COMING AND GOING
COMING AND GOING
Problems With Your Plastic
The complaints dribble in every month or so: Someone runs up a big hotel charge or other bill in Europe, then is caught flat-footed when a vendor won't accept a U.S. credit card . The issue: Many countries in Europe have switched to a "chip and PIN" system, meaning credit cards are embedded with microchips, and instead of signing receipts, users type in a PIN.
Obviously, cards with a magnetic strip -- the old "swipe and sign" cards issued in the United States -- are still widely accepted, or the howls of complaint would be deafening. MasterCard, Visa and American Express representatives say every business that accepts their cards must agree to accept swipe and sign as well as chip and PIN.
"It shouldn't be an issue," says Tom Sclafani, an American Express spokesman in London. So why are problems still reported?
"There might be the occasional person at the till who didn't get the memo, so to speak," says Sclafani, an American who uses his U.S.-issued credit card in London. In the first few weeks after the United Kingdom switched to chip and PIN last year, Sclafani says, he was told "fairly often" that his card wouldn't work. But each time, he insisted the cashier try the card , and each time it went through. He hasn't encountered a challenge since the early days of the switch-over, he says.
But problems still occur, says Mark Ashley, editor of Upgrade: Travel Better, a blog that occasionally buzzes with complaints from frustrated card users. His advice: Ask to speak to a manager . That usually works. Also, beware of self-service machines , particularly at train and gas stations. Plan ahead; buy train tickets when stations are staffed , and don't wait until your gas tank is empty to look for a place that takes your card or cash.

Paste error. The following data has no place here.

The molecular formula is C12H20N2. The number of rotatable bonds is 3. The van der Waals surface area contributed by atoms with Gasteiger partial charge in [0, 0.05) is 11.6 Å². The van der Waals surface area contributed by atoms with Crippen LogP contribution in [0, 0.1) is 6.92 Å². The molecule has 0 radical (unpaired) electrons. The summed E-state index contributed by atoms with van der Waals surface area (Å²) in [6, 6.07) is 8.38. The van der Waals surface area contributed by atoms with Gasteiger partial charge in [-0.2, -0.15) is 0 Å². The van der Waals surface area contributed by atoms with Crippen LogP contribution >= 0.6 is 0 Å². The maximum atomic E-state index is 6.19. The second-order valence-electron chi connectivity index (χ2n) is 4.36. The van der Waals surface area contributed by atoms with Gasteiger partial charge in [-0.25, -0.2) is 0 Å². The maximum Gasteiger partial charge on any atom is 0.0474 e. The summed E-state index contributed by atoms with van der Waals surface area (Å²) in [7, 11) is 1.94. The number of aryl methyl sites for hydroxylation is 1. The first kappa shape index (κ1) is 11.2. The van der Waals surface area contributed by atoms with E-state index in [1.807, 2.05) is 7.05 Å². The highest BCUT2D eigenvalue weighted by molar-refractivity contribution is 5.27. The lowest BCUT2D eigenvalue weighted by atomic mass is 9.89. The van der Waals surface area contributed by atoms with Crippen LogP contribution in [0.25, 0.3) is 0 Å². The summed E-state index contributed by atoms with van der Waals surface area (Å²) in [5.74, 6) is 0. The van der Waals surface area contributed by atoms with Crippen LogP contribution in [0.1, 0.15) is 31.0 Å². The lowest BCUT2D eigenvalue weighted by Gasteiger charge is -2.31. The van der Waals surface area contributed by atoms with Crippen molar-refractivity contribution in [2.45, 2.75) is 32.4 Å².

Good News: We're Still Traveling Abroad
Among the revelations from last week's Travel Industry Association of America news conference:
* The weak U.S. dollar hasn't reduced American travel overseas. Outbound travel was up 1 to 2 percent this year, and the same is expected for next year. Anecdotal evidence suggests, however, that more Americans are turning to destinations where they can get more for their limp currency . Eastern Europe, India, China and South America (particularly Argentina) might cost more to get to, but your dollars stretch once you're there.
* Eighty percent of travelers polled consider themselves environmentally conscious, and 53 percent say they'd be more likely to choose a travel provider who demonstrated a commitment to environmental responsibility. Of those, however, only 13 percent were willing to pay more for greener suppliers, and most said they'd balk if the cost was more than 10 percent higher. Then again, 52 percent said "maybe" they'd pay more to be green.
* Congress and the Department of Homeland Security continue to differ on when Americans should be required to have passports to travel by land or sea to Mexico, Canada and other countries in the Western Hemisphere. The DHS has urged this summer; Congress has said wait until June 2009. TIA experts are betting on the latter.
Check the latest on the California wildfires and how they could affect travel at http:/
BARGAIN OF THE WEEK
An Early Gift
Southwest has sale fares for holiday travel, Dec. 20-Jan. 6. Fares from BWI range from $49 to $99 each way. For example, round-trip flight to Raleigh-Durham, N.C., is $119 (including $21 taxes); fare on other airlines starts at $188. Sale fares are sold out in some markets on busiest travel dates. Purchase at www.southwest.com by Oct. 29.
Reporting: Cindy Loose
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